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How might the new annulment process affect the Synod on the Family?

Banner participants begin to enter the vaticans synod hall before the friday session of the synod on the family oct 10 2014 credit daniel ib  ez cna cna 10 10 14 1

Bishops at the Vatican's Synod Hall during the 2014 Synod on the Family. Credit: Daniel Ibanez/CNA.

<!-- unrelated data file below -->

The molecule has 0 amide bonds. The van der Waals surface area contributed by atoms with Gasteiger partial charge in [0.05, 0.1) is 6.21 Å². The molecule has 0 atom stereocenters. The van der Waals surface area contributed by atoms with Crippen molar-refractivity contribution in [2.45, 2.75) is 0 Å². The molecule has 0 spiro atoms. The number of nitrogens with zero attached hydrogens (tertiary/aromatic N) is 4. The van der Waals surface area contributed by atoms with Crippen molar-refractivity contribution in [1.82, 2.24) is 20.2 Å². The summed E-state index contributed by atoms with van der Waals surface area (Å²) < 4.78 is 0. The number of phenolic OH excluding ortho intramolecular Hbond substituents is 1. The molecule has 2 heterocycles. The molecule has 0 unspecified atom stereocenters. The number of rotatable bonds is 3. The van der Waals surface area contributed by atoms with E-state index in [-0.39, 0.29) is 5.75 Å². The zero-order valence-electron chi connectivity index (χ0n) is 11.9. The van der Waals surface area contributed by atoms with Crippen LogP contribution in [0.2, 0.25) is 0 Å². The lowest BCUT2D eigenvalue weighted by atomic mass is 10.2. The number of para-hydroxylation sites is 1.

By reforming the process for discovering the nullity of marriage on Tuesday, mere weeks before the beginning of October's Synod on the Family, Pope Francis has taken that issue out of the hands of the synod fathers. The decision could impact the Synod of Bishops, however, by reducing the perceived need for a quick solution to the issue of granting the divorced-and-remarried access to Communion – since the reformed process may make it easier for many of them to verify the nullity of their first marriage. Pope Francis had in fact already shown his will to remove the discussion of declarations of nullity from the synod hall: his special commission to study a reform of the matrimonial process was announced Sept. 20, 2014, but had been established a month earlier, on Aug. 27, well before the beginning of October 2014 Synod on the Family. In any case, the issue was among those discussed at the synod, and Cardinal Francesco Coccopalmerio, president of the Pontifical Council for Legislative Texts and one of the members of the commission, addressed the issue in an Oct. 8, 2014 media briefing. He noted there that the commission's aim was that of “drafting a proposal of reform of the process on marriage, trying to speed up the procedure, by streamlining it and at the same time safeguarding the principle of the indissolubility of marriage,” while distinguishing between a declaration of nullity and the dissolution of a marriage, clarifying that no marriage that is “ratum et consummatum” can be dissolved. As the upcoming synod will now not have to discuss the issue of declarations of nullity, it is possible that Pope Francis' decision may also temper the push for a new praxis on admission to Communion for the divorced-and-remarried. At the same time, the motu proprios could alter the terms of the synod's discussion. The discussion will probably be refocused on other issues, which could be helped by the new rules for the Synod of Bishops. A source involved in the Synod of Bishops told CNA Sept. 7 that there will be no midterm report, and each week will be dedicated to the discussion of one of the three parts of the synod's working document. After a short general introduction, participants of the Synod will split into small linguistic groups, so that there are many small group discussions, but no general discussion among all of the synod fathers. The small groups will then bring their conclusions to the General Secretariat of the Synod and to the general relator, who would give a final report at the end of the synod, which will be concluded with a speech from the Pope. Meanwhile, the number of requests for declarations of nullity may increase. Msgr. Pio Pinto, dean of the Roman Rota and chairman of the commission, addressed this issue in the article he wrote Sept. 8 for L'Osservatore Romano: “Thus Francis, with this fundamental law gives a true start to his reform: putting the poor at the center, that is, the divorced-and-remarried, held or treated as far away, and asking of the bishops a true and proper metanoia. That is, a 'conversion', a change of mentality that convinces and undergirds them to follow the invitation of Christ, presented to them in their brother, the Bishop of Rome, to pass from the restricted number of a few thousand declarations of nullity to the huge number of unhappy people who might obtain the declaration of nullity – for the evident lack of faith … but who are left outside the existing system.”

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